Every time John Ur covers a state via its cinematic hot spots in his series “Cinematic Road Trip” for Intelligent Travel, I look to see which movies I’ve seen and what spots I know. It’s always a pleasure.
This week Ur hit Ohio. Ohio, as he found, is diverse. He did skip over Columbus. I’ll have to think about a movie that may have been filmed there. Columbus is not dull, but can slide under ones radar. Cleveland, however is not easy to miss. Christmas Story, one of Cleveland’s most well known films is one of my favorites and one that Ur covers.
Ur also hits Cincinnati. I am partial to Cincinnati since I grew up going here as a child and I know it well. However, I wasn’t aware that parts of Traffic was filmed here. Or perhaps I noticed this and forgot.
I do know of a couple Ohio locations on the silver screen that Ur missed. One can’t include everything, so this is no slight on Ur. He always does a fine job.
One movie is The Shawshank Redemption. The prison outside of Mansfield, the abandoned Ohio State Reformatory was one of the main locations. A friend of mine’s father was one of the extras.
Another film with Ohio scenes is Rain Man. One of Cincinnati’s most spectacular buildings, at least it’s my favorite, is Union Terminal. Dustin Hoffman and Tom Cruise spent some time here while looking for alternative transportation to California. The murals you see in the background as they walked through were done as a WPA project. The building is now mostly a museum center.
Another shot in this film is when the pair are in a car going from Cincinnati across the Ohio River on the Roebling Bridge. The bridge, also known as “The Singing Bridge” because of the sound it makes when cars go across, leads to Covington, Kentucky.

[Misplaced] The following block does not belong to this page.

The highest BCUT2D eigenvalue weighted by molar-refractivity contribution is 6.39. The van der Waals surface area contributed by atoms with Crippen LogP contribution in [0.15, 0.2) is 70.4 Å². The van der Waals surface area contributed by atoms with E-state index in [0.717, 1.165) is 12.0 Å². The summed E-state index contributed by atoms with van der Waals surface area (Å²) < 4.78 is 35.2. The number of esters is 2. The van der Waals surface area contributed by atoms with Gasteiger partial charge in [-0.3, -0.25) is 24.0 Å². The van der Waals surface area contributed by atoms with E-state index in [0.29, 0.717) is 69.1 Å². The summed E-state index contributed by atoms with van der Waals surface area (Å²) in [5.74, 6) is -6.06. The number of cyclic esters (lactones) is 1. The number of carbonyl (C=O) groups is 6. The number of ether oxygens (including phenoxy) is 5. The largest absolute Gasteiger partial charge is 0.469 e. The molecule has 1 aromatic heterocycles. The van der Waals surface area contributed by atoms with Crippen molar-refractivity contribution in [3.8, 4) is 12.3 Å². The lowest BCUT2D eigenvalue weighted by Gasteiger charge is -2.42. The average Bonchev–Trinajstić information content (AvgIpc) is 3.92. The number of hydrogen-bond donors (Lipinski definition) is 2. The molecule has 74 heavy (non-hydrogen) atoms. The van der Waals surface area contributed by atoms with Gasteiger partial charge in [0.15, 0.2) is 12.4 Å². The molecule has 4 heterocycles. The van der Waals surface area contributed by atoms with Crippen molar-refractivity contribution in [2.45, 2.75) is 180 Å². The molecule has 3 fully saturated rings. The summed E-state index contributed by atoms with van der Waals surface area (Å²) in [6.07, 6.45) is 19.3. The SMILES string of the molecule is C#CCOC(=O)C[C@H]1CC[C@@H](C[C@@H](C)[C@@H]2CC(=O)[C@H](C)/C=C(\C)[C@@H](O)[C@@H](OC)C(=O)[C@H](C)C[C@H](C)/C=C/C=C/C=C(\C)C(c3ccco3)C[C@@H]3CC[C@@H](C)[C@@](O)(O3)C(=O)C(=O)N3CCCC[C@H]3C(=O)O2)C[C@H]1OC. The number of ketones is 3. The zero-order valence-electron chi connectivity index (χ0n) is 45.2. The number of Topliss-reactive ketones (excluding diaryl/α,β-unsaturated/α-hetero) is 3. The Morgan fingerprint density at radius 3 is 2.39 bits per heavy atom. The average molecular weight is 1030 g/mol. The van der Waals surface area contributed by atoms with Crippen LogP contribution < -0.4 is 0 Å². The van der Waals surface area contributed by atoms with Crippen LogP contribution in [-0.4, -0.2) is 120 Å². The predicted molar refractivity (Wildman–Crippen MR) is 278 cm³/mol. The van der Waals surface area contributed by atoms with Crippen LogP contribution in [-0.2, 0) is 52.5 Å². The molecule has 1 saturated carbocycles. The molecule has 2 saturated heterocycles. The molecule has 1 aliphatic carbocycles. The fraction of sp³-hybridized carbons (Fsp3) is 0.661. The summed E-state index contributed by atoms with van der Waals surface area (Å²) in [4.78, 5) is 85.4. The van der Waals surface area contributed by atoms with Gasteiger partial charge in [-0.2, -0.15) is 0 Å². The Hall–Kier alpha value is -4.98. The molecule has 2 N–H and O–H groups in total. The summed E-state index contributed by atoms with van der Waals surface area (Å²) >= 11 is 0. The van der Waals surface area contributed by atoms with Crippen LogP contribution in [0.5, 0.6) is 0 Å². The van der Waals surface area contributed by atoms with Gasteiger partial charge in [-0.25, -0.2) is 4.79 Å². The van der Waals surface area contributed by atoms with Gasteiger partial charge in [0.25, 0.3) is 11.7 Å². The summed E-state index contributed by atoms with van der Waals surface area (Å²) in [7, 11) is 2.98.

John Ur has just begun a series at Intelligent Travel to highlight the movies that capture the essence of the 50 states. In today’s post he presents films shot in New Mexico that capture a particular essence of its landscape and people. It’s a great list. Being that I’m a movie hound, I can second his recommendations. I was just talking with a friend tonight about 3:10 to Yuma and I think it’s the best movie this year.
Ur’s recommendation of the movie The Milagro Beanfield War reminded me of the book. Sure, the movie is wonderful, but the book is splendid. When I read the The Milagro Beanfield War by John Nichols I was living in a Gambian village having my Peace Corps experience. I laughed so hard when I read parts of it, I could hardly stand how much I laughed. Great big guffaws. Tears running. I’m serious.The experience of the VISTA volunteer from somewhere on the east coat trying to adapt to living in a small village in Northern New Mexico was so much like my Peace Corps experience I was thrilled. I did not feel quite so stupid and out of place.
The volunteer tried so hard to not be offensive and fit in to the village culture that people around him were perplexed about certain things he did. They assumed his behavior was normal so they didn’t interfere with his comings or goings or offer suggestions. There were many miscommunications. I vaguely remember a guitar as a central force in one instance. One if his friends borrowed his guitar but didn’t bring it back. The volunteer was afraid to ask for it for fear of being offensive, but would look over at the guitar with longing from the inside of his house. This went on for days, as I recall. The friend didn’t know the volunteer wanted the guitar back since he didn’t ask.
Nicols had such a way of capturing the issues of culture and miscommunication that for weeks afterwards I recommended it to friends. I would put this on your list of novels to read that have an important message, but do so in such a sly and funny way that you’ll have good time while learning about how people can interact when the parameters aren’t clear. The part of New Mexico Nichols describes has not changed much either.
By the way, in the movie the VISTA volunteer was changed to a social worker of some sort because it was felt the audience wouldn’t know about VISTA since the program had ended well before the movie was made. VISTA was the domestic version of Peace Corps. Volunteers were generally sent to urban areas, reservations or rural towns that were impoverished in the U.S. to help create solutions. VISTA on a large scale ended with Reagan, however its been resurrected over the years and is now AmeriCorps. VISTA is part of the official name. The emphasis is similar, but it has a different structure from what I understand.